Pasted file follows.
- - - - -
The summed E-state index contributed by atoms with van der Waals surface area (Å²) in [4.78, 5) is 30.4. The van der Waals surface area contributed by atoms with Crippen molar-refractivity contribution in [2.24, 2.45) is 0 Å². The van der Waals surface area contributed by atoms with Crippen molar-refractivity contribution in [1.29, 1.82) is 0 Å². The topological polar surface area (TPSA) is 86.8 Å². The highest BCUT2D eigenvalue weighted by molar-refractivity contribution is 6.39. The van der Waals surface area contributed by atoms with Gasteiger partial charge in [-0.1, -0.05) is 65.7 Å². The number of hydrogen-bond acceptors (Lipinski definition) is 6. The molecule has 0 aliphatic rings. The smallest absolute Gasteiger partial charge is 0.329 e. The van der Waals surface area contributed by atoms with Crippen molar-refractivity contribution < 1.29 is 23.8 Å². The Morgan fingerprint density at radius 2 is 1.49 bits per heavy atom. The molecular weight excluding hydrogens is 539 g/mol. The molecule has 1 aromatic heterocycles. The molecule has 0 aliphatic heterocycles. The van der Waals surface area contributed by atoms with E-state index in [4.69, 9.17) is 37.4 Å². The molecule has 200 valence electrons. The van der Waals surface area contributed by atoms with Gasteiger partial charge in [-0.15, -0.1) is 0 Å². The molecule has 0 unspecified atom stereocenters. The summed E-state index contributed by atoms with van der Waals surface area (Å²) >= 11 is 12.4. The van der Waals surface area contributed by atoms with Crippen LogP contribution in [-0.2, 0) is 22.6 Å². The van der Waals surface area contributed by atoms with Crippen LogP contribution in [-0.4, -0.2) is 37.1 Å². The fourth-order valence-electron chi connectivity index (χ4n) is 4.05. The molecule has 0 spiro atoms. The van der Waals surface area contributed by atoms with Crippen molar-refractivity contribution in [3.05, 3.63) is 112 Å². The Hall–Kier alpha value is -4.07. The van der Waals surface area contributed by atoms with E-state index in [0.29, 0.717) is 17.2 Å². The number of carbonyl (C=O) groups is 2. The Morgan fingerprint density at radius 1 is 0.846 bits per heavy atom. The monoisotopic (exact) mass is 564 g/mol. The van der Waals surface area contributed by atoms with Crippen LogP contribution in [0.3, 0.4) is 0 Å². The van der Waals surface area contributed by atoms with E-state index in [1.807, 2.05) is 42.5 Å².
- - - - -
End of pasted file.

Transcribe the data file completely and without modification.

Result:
The summed E-state index contributed by atoms with van der Waals surface area (Å²) in [4.78, 5) is 30.4. The van der Waals surface area contributed by atoms with Crippen molar-refractivity contribution in [2.24, 2.45) is 0 Å². The van der Waals surface area contributed by atoms with Crippen molar-refractivity contribution in [1.29, 1.82) is 0 Å². The topological polar surface area (TPSA) is 86.8 Å². The highest BCUT2D eigenvalue weighted by molar-refractivity contribution is 6.39. The van der Waals surface area contributed by atoms with Gasteiger partial charge in [-0.1, -0.05) is 65.7 Å². The number of hydrogen-bond acceptors (Lipinski definition) is 6. The molecule has 0 aliphatic rings. The smallest absolute Gasteiger partial charge is 0.329 e. The van der Waals surface area contributed by atoms with Crippen molar-refractivity contribution < 1.29 is 23.8 Å². The Morgan fingerprint density at radius 2 is 1.49 bits per heavy atom. The molecular weight excluding hydrogens is 539 g/mol. The molecule has 1 aromatic heterocycles. The molecule has 0 aliphatic heterocycles. The van der Waals surface area contributed by atoms with E-state index in [4.69, 9.17) is 37.4 Å². The molecule has 200 valence electrons. The van der Waals surface area contributed by atoms with Gasteiger partial charge in [-0.15, -0.1) is 0 Å². The molecule has 0 unspecified atom stereocenters. The summed E-state index contributed by atoms with van der Waals surface area (Å²) >= 11 is 12.4. The van der Waals surface area contributed by atoms with Crippen LogP contribution in [-0.2, 0) is 22.6 Å². The van der Waals surface area contributed by atoms with Crippen LogP contribution in [-0.4, -0.2) is 37.1 Å². The fourth-order valence-electron chi connectivity index (χ4n) is 4.05. The molecule has 0 spiro atoms. The van der Waals surface area contributed by atoms with Crippen molar-refractivity contribution in [3.05, 3.63) is 112 Å². The Hall–Kier alpha value is -4.07. The van der Waals surface area contributed by atoms with E-state index in [0.29, 0.717) is 17.2 Å². The number of carbonyl (C=O) groups is 2. The Morgan fingerprint density at radius 1 is 0.846 bits per heavy atom. The monoisotopic (exact) mass is 564 g/mol. The van der Waals surface area contributed by atoms with Crippen LogP contribution in [0.3, 0.4) is 0 Å². The van der Waals surface area contributed by atoms with E-state index in [1.807, 2.05) is 42.5 Å².